I am always looking for new ways to make my iPad more efficient and save me time. I recently discovered Gooru, which any user can use on their mobile device or on a regular computer browser. Gooru Collections allow any user to have access to more than 3,000 educational materials. The website is organized into playlists and is designed for every 5th-12th grade student.The options are endless from videos to games, to digital textbooks, useful teacher approved websites, quizzes, and so much more.

Collections are aligned to standards and currently cover every 5th-12th grade math, science and social science topic, with more subjects coming soon.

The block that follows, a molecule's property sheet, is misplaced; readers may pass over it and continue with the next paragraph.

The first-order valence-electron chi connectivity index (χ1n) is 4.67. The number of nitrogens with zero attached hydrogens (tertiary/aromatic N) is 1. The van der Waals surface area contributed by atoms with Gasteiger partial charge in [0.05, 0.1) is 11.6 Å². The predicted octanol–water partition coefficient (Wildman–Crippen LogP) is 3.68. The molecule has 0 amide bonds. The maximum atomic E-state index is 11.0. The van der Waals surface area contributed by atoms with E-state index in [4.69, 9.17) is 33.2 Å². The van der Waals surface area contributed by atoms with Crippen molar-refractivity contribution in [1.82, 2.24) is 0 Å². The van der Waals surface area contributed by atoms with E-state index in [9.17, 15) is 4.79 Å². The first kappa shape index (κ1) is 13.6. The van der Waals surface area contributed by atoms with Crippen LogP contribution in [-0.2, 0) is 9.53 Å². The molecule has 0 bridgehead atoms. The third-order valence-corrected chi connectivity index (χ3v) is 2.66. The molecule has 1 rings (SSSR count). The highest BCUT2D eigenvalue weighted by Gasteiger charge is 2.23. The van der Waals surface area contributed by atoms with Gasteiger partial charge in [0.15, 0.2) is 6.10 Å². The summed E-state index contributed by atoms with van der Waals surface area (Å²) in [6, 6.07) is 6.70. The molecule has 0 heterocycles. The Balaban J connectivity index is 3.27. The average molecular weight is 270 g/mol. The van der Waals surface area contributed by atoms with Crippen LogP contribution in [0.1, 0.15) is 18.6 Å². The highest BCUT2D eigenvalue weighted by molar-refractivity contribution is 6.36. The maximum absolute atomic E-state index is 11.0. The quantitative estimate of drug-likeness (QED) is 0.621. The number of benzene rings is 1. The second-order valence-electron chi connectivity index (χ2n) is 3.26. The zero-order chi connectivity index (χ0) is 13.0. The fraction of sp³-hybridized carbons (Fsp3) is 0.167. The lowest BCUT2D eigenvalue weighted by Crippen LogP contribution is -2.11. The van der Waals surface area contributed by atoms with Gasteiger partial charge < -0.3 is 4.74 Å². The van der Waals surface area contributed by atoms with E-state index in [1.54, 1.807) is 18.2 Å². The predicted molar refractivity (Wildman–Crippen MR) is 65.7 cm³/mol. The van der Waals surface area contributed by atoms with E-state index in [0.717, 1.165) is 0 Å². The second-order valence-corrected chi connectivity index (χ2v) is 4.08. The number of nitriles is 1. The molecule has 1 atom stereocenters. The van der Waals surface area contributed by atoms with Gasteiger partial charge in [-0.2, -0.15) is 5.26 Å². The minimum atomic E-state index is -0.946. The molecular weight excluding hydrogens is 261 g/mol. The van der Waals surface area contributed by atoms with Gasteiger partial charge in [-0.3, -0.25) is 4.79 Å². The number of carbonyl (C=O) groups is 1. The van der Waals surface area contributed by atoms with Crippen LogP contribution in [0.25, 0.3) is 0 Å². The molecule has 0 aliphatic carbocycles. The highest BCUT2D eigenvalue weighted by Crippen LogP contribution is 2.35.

One of my favorite features is that you can save  any resource to your username so anytime you want to access a particular resource it’s right on the home screen or “shelf.” The best part is that it’s FREE and has NO advertisements. Check it out today, you will not be disappointed!

Features of the iPad app:
-Gooru Collections will always be free
-Browse collections on 5th through 12th grade topics
-Search for collections to find exactly what you need to study
-Bookmark your favorite collections for later review
-Enable narration written by teachers to guide you through every resource in a collection
-Get the best collections delivered to you every week in “Featured Collections”
-Swipe to move on to the next resource, or tap the top navigation bar
-Customize your experience by logging in to your account and accessing the collections you saved on the Web